Local officials have mixed-views on legislative session
Local elected officials praised the recent decision to increase sex-offender penalties, but didn’t have much else good to say about the special session of the state legislature.
“I think the timing was poor; everything we accomplished I think we could have done in January,” said Sen. Clint Harden, R-Clovis.
Sen. Stuart Ingle, R-Portales, agreed, and said the expense incurred was far too high for the benefits of the session.
“It costs $60,000 per day to hold a special session; for 10 days it would be 600,000, but the Senate was not there for three days and I don’t know of any senators who will be taking a per diem for those days so that will cut the expenses a bit,” Ingle said.
Ingle, the Republican minority leader, objected to the way Gov. Bill Richardson called the special session without providing prior advance notice of the text of the bills it would consider.
“You’re going to have disagreement on both sides of the aisle on how things are written, and that’s why we need it early, but this isn’t the first governor who’s done this,” Ingle said. “We need to see if there is an area of compromise that can be done so we can get done with the business that needs to be done and not cost the taxpayers too much money.”
Ingle and Harden also objected to the governor’s efforts to borrow money for major road projects in anticipation of receipts from increased gas taxes.
“I am a firm believer that we need well-maintained roads throughout the region, but I objected to the method by which that project was financed for a couple of reasons,” Harden said. “Primarily it goes against my basic principles to tax one group of people when government operations should be shared by all of us as an equal burden.”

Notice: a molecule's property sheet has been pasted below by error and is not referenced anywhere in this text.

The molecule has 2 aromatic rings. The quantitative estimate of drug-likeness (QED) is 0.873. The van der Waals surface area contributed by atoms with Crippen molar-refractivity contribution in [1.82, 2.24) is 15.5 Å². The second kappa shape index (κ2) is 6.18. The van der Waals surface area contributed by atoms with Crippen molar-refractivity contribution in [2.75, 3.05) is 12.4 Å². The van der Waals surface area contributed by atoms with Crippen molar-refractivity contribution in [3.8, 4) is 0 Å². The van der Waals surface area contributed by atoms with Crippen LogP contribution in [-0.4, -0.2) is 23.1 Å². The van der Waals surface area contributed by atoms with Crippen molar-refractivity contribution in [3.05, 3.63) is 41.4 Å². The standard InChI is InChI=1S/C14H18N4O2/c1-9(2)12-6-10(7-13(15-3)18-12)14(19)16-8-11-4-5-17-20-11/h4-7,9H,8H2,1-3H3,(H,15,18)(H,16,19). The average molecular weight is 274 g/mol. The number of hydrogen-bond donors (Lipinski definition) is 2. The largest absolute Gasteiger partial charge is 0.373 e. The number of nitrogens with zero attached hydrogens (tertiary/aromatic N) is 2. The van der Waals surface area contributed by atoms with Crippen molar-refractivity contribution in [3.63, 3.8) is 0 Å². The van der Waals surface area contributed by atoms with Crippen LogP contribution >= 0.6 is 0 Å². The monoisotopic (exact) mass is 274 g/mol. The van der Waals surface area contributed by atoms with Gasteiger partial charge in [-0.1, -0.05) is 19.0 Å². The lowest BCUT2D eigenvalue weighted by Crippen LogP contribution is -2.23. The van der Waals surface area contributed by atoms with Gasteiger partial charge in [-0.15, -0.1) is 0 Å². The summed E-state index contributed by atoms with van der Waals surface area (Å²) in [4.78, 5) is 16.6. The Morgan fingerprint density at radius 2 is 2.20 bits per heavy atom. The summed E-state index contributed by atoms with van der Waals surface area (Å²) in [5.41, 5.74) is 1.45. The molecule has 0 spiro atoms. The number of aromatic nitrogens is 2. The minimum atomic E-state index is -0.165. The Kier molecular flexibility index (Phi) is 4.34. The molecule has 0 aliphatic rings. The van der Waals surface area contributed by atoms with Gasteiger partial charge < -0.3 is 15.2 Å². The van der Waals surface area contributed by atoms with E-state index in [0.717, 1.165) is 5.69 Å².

Harden said he opposed the idea of borrowing money in advance of tax receipts.
“I believe the bonds will ultimately increase our debt about $1.6 billion and I am concerned we are mortgaging our children’s future,” said Harden. “That is a huge debt for our kids.”
One item on which both men agreed with the legislature was the sexual assault bill. Commonly known as “Marissa’s Law,” the legislation is named for Marissa Mathy-Zvaifler of Albuquerque.
The Associated Press reported she was strangled in July during a concert by a custodian who had been released on probation after being convicted of raping a 4-year-old girl.
“We got some pretty good teeth put in the sexual predator act, something that should have been done many years ago,” Ingle said. “There wasn’t any problem convincing anybody that our sexual predator laws need to be toughened.”
Ingle said there had been some discussion in the legislature of the recent spate of sexual assaults on Clovis children, but most of the attention focused on the Albuquerque case.
“Sexual abuse of children is neither Republican nor Democratic,” Harden said. “The legislation sends a clear message to sexual predators that the penalties in New Mexico are going to be very, very stiff and that’s the way it should be.”